Today, whenever I meet a student who wants advice or when I meet with someone I want to learn from, I try to take time to learn about their life story, beyond the resume.

Things like where they grew up and what that was like, to what their values are today, and what their ambitions are for tomorrow. What sculpted their individual worldview.

Tonight, we have a good amount of time. I challenge you to take some time to dig a bit deeper. And while it may feel awkward, or uncomfortable in the beginning, I promise that if you approach it from a place of genuine curiosity, what will result is a stronger, lasting relationship built on trust, understanding, and advice through their context.

Enjoy tonight, and best of luck.

Things can get weird

For all the pros and cons of working in a startup studio like MVL, I can definitely say there's no shortage of odd days. When you're deep in the weeds of an idea, things make sense. But when you take a step back and look at what's happening out of context, you can't help but realize the unorthodox work environment. For memory safe keeping, I thought I'd record some of ones that have stood out so far.

Today at work, I went to buy live worms, cockroaches, and crickets in order to photograph them on raw bloody meat and produce with a $20,000 camera. The store didn't have any bags so I had to put the critters on the back of my motorcycle and hope a worm wouldn't fly 67mph onto some lady's windshield.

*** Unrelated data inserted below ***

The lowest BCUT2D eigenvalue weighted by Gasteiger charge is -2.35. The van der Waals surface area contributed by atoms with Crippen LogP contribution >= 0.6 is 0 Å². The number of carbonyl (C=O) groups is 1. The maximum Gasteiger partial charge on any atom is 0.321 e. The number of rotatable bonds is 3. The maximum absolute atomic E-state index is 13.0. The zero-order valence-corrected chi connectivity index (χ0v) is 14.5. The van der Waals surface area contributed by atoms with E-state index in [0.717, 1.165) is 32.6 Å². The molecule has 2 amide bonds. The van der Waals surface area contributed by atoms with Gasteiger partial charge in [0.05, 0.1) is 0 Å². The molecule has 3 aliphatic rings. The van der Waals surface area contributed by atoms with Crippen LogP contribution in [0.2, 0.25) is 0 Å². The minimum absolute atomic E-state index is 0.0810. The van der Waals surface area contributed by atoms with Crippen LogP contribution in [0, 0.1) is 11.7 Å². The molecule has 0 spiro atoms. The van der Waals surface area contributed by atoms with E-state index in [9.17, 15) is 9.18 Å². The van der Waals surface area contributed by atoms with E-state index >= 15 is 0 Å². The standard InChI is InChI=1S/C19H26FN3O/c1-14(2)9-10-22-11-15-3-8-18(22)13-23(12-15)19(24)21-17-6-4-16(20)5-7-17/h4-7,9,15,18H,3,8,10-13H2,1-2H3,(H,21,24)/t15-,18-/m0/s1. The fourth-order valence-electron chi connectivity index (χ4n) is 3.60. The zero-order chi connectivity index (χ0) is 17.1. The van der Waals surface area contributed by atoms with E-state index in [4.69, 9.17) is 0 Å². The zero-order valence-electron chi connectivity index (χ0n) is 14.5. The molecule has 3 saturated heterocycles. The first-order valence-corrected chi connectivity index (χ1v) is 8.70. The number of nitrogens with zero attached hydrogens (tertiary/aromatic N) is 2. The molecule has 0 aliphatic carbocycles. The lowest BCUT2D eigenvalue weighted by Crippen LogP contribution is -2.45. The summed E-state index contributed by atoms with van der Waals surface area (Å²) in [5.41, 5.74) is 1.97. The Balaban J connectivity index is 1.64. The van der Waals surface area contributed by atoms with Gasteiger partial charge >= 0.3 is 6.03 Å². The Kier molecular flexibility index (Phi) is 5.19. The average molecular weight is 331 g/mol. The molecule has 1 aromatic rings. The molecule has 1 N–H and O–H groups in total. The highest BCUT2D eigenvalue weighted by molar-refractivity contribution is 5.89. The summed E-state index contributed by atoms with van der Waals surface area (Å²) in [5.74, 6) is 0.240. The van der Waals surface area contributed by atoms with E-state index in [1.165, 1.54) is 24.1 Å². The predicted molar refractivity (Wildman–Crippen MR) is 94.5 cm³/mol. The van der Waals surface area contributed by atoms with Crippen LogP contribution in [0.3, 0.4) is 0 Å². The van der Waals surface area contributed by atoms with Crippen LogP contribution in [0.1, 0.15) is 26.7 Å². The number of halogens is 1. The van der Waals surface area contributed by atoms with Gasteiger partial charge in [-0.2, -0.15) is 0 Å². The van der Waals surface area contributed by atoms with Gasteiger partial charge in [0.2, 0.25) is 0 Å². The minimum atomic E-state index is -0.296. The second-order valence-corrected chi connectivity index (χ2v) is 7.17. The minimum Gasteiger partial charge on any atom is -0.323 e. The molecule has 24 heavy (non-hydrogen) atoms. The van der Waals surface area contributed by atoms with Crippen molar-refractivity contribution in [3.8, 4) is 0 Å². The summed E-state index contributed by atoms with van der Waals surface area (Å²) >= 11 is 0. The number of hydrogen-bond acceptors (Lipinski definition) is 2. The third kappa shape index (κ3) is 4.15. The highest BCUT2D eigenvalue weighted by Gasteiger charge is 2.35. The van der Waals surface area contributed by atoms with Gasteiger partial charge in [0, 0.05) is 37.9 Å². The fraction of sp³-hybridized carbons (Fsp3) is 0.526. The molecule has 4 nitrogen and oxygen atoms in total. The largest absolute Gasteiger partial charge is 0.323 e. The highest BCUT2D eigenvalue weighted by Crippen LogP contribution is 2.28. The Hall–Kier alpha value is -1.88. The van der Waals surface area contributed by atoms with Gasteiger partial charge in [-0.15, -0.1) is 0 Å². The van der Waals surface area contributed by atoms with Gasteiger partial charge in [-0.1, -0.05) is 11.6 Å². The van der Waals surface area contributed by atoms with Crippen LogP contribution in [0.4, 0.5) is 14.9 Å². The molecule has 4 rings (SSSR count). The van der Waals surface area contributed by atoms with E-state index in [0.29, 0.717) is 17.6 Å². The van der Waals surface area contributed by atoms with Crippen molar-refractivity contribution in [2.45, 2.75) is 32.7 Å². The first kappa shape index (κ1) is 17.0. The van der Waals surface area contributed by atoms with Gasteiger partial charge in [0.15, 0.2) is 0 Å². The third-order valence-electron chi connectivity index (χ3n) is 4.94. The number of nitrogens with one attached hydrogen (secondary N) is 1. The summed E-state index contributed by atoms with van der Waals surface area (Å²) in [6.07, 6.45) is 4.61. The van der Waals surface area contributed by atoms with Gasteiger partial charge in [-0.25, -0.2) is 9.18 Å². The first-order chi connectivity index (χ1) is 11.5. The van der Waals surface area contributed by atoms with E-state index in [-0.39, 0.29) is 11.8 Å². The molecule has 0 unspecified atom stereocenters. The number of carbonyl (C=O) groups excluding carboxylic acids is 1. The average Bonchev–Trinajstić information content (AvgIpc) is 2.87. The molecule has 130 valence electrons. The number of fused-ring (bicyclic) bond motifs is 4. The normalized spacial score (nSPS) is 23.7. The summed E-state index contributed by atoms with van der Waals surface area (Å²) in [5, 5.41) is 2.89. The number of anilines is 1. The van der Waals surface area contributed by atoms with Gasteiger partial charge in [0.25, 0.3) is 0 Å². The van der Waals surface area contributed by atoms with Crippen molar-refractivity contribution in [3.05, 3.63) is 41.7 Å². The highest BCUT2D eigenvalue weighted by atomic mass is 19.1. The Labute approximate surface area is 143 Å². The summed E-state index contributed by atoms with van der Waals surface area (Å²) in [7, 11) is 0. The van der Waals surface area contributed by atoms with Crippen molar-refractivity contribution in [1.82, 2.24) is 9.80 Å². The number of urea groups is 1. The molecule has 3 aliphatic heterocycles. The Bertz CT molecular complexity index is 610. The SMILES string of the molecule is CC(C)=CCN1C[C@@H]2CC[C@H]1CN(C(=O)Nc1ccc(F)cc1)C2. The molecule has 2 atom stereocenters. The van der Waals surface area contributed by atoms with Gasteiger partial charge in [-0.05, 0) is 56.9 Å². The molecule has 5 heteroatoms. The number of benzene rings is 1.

Today at work, I walked around town from funereal home to funereal home, trying to schmooze my way past receptionists to sell funeral directors an AI that would help grieving families. I got unpleasantly familiar with the smell of funeral home lobbies.

Today at work, my coworker and I walked into a beauty salon office holding matching motorcycle helmets looking like a biker gang. I proceeded to leave with a free bag of skin care creams and a sponge that promised me "the most nourished pores".

Today at work, I was sitting at my desk in an open office space, google image searching "toddler swim suits", resulting in a 32" monitor filled with HD pictures of very young children in bikinis and swim trunks. Any passing bystander would then witness me copying these photos and putting them into a folder titled "assets".

Today at work, I had to do an audit of my Facebook chat history and filter through many unsavory high school and college correspondences before giving it to a coworker to do natural language processing over the topics I talked about. Kids are crazy.